In spite of her wounds Nan laughed. "A fine picture I would make, sitting in that manner."

"Your speaking up did not help anyone," Chandra argued. "All it did was bring you pain."

The monkey sighed. "There is truth in what you say. Unfortunately, I cannot do as you do. I must return to my fellows and do my best to stop that evil one in any small way I am able. I will return to free his slaves and tend the sick."

"Come with me," she urged. "I need someone who can blend in as you do. Watch my back. You could sit and watch out for his coming and warn me."

For the first time in her life Chandra was in a quandary over what to do. She desperately wanted to follow the monkey and see that she remained well. Of course she was terribly afraid and unsure.

"Your cause seems just," Chandra said. "I am only a tiny creature and I could not be a big help."

The monkey smiled. "It is the size of the ideals, not the being, that makes one great," she said. "Come and ride on my back."

With the quickest motions she had ever made, Chandra leaped onto the monkey's back and thought deep, brown thoughts.

To Chandra, the ride on Nan's back as she swung from tree to tree was the most thrilling time of her young life. Then they landed in the big tree of exile and she felt a deep and abiding sadness.

All around were refugees from the evil king's trees. Tiny faces of the little ones, their eyes dark with fear, peered from behind their mothers. Elders, battered and tired, hunkered in corners. All the young male apes were absent, conscripts in the king's guard.

Miss Nan worked quickly. She bandaged some, rocked and consoled others. Mostly she talked. She told them of staying together and not losing hope. She promised them a better life. She prepared them to flee to freedom.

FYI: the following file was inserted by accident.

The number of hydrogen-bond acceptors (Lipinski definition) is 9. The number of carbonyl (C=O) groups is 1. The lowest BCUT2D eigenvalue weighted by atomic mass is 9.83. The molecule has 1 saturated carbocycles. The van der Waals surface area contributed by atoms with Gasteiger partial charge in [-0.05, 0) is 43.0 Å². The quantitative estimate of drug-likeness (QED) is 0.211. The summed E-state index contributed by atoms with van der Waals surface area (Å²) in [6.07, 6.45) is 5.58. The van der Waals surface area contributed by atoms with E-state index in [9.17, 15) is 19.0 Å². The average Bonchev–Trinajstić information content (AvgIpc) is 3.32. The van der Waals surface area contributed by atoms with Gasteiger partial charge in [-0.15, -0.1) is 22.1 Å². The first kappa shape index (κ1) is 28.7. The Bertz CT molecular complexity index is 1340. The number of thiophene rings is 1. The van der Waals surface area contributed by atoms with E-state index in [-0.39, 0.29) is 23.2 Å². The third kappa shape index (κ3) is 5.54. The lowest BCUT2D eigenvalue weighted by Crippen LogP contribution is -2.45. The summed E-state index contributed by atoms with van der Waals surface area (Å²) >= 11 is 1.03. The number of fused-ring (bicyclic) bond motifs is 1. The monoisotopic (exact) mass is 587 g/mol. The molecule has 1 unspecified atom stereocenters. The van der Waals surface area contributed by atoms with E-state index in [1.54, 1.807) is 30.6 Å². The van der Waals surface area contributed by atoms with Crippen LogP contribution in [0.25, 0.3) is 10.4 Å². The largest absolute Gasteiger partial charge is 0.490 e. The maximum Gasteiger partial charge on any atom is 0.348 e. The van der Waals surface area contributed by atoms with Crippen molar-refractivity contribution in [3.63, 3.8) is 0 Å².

Chandra had not forgotten her job and when she saw the shadow of the king swinging toward the tree she warned Nan by tugging on her fur.

Nan grabbed a sharp stick and began to fight against Tarak.

Chandra tried to close her eyes and think "BROWN! BROWN! BROWN." It was no use. She looked up at Tarak and turned white with fear.

One moment Tarak was fighting the meddlesome little female monkey and the next her saw a vision. A white creature had reared up on Miss Nan's head. It was terrible to behold. Some sort of white spirit seemed to spring from Nan's head.

Tarak fell back. "No," he cried. "Spare me oh spirit."

Nan paused in mid-strike. Had he gone mad? Then she watched in horror as he grabbed a small child and held a sharp stick to it's head.

"Go back to whence you came or I will sacrifice this child," he chattered.

It was at that moment that something inside Chandra seemed to shift and change. She became furious. She saw red. She felt hot with indignation. Her soul burned for justice.

To Tarak's great shock, the creature shifted its appearance. It became red and it seemed to grow. It's mouth opened and a long tongue of flame shot out toward him.

"Release that child," Chandra shouted. "Release him and be gone you beast!"

Tarak's eyes went wide and unfocused in absolute terror. "Dragon," he wailed. "A tree dragon! Save me!"

"I said BE GONE," Chandra cried and shot out her long tongue at him again.

By now Miss Nan had recovered her wits enough to realize who the "dragon" was. It was all she could do not to cry with relief or laugh with joy.

Her frightened little friend, always so careful not to make a wrong move, was saving their lives with her righteous rage.

Tarak dropped his weapon and fled the tree. He was never heard from again.

To this day, mothers tell their children of Chandra the Great Tree Dragon. They tell of the day when one tiny creature changed herself and the world around her, all for the better.